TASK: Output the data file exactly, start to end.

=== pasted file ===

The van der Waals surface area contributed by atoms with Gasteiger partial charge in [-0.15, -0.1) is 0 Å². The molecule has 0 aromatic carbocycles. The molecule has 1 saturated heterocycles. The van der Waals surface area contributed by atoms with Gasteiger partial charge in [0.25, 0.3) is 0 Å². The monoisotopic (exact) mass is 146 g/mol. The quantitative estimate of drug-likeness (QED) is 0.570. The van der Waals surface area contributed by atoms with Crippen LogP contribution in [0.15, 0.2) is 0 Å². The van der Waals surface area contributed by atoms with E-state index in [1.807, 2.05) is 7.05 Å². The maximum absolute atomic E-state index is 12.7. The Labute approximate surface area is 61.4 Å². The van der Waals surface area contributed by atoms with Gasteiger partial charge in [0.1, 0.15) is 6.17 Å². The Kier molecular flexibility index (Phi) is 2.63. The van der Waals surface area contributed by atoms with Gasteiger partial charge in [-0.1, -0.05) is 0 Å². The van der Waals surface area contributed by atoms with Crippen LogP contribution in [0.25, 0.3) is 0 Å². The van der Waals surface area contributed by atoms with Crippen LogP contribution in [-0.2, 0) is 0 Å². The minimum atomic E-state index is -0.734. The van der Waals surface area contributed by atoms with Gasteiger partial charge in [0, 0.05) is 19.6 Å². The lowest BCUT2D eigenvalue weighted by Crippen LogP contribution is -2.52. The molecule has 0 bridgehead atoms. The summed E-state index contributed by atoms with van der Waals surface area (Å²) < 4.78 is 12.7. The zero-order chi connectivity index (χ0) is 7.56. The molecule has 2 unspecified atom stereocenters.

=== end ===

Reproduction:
The van der Waals surface area contributed by atoms with Gasteiger partial charge in [-0.15, -0.1) is 0 Å². The molecule has 0 aromatic carbocycles. The molecule has 1 saturated heterocycles. The van der Waals surface area contributed by atoms with Gasteiger partial charge in [0.25, 0.3) is 0 Å². The monoisotopic (exact) mass is 146 g/mol. The quantitative estimate of drug-likeness (QED) is 0.570. The van der Waals surface area contributed by atoms with Crippen LogP contribution in [0.15, 0.2) is 0 Å². The van der Waals surface area contributed by atoms with E-state index in [1.807, 2.05) is 7.05 Å². The maximum absolute atomic E-state index is 12.7. The Labute approximate surface area is 61.4 Å². The van der Waals surface area contributed by atoms with Gasteiger partial charge in [0.1, 0.15) is 6.17 Å². The Kier molecular flexibility index (Phi) is 2.63. The van der Waals surface area contributed by atoms with Gasteiger partial charge in [-0.1, -0.05) is 0 Å². The van der Waals surface area contributed by atoms with Crippen LogP contribution in [0.25, 0.3) is 0 Å². The van der Waals surface area contributed by atoms with Crippen LogP contribution in [-0.2, 0) is 0 Å². The minimum atomic E-state index is -0.734. The van der Waals surface area contributed by atoms with Gasteiger partial charge in [0, 0.05) is 19.6 Å². The lowest BCUT2D eigenvalue weighted by Crippen LogP contribution is -2.52. The molecule has 0 bridgehead atoms. The summed E-state index contributed by atoms with van der Waals surface area (Å²) < 4.78 is 12.7. The zero-order chi connectivity index (χ0) is 7.56. The molecule has 2 unspecified atom stereocenters.